Delaware County District Attorney Jack Whelan, Delaware County Council and state Rep. Joe Hackett (R-161), of Ridley, joined police officers and municipal representatives at a press conference last week at the county medical examiner’s office to urge support for state legislation that would permit police in Pennsylvania to carry and administer naloxone, commonly known as Narcan; a drug that can reverse an opiate overdose, such as heroin, and bring an unresponsive person back to life.
Whelan said, “Police officers need every life-saving tool available so they can continue to protect and serve the community. Anything we can lawfully do to save someone’s life is something we need to look at doing.”
Pennsylvania law currently prohibits unauthorized persons from administering prescription drugs. Rep. Gene DiGirolamo (R-18), of Bucks County, has proposed a bill to provide statutory authority needed for police to administer Narcan. Currently in Pennsylvania, which has the nation’s 14th highest drug overdose mortality rate, only medical personnel are permitted to administer the life-saving drug.
Last week, James McCans, director of paramedics for Haverford, demonstrated how the drug is used and said, “We are behind the times. This (law) needs to occur.”
Whelan offered Delaware County as a pilot site for a state Narcan program that would be funded by grants through the Delaware County Heroin Task Force, drug forfeiture assets or the county’s special project fund.
The cost for Narcan kits range from $15 to $25 each.
Currently, several states, including Massachusetts, New York and New Jersey, allow police to administer the drug and when legislation is passed in Pennsylvania, county officials plan to equip all municipal police vehicles with nasal naloxone.
“When help is called, police officers are often the first to the scene,” Whelan said. “Experts say those early minutes can be the key to saving a life.”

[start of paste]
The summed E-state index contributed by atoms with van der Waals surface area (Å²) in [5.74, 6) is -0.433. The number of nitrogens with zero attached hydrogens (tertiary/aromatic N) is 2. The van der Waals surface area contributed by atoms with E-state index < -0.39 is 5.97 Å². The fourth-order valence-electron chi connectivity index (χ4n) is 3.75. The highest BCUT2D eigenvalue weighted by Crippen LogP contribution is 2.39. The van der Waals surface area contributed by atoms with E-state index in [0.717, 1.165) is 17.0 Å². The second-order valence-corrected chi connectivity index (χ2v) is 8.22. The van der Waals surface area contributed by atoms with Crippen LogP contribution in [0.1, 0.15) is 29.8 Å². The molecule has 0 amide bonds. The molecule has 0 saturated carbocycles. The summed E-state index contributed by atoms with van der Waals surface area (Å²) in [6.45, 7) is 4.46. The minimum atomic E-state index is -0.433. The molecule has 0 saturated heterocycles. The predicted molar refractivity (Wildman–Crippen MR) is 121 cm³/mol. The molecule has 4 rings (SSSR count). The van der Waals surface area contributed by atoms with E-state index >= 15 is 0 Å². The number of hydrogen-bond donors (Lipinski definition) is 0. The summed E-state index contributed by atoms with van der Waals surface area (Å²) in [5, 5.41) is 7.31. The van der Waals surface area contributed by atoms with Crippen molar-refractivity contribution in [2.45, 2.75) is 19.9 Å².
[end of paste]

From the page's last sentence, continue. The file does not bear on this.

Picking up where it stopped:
As more people become addicted to prescription drugs such as Percocet and Ocycontin, they turn to cheaper and readily available drugs, such as heroin.
In the past four weeks, Delaware County has had four heroin death overdoses. Since the beginning of 2012, there have been 12 heroin-related deaths in the county.
Calling it an “epidemic,” Hackett, a co-sponsor of the bill, said he is tired of attending funerals.
“This bill is just another tool to assist law enforcement and first responders in saving lives and protecting the community from the opioid epidemic occurring,” Hackett said.
In Quincy, MA, a community near Boston with a population of 100,000, police have been carrying nasal naloxone since October 2010. The drug has been administered 221 times and 211 overdoses have been reversed.
Both Delaware County Medical Examiner Dr. Fredric Hellman and Delaware County Senior Medical Advisor Dr. George Avetian believe naloxone could increase someone’s chances of surviving on overdose.
“Naloxone has been around for a long time and is regarded within the medical community as being highly effective when used properly,” said Avetian. “Within minutes it can reverse the affects of an overdose and save a life.”
The bill proposed by DiGirolamo will require the Department of Health to make changes to the scope of practice provisions no later than Dec. 31, 2014.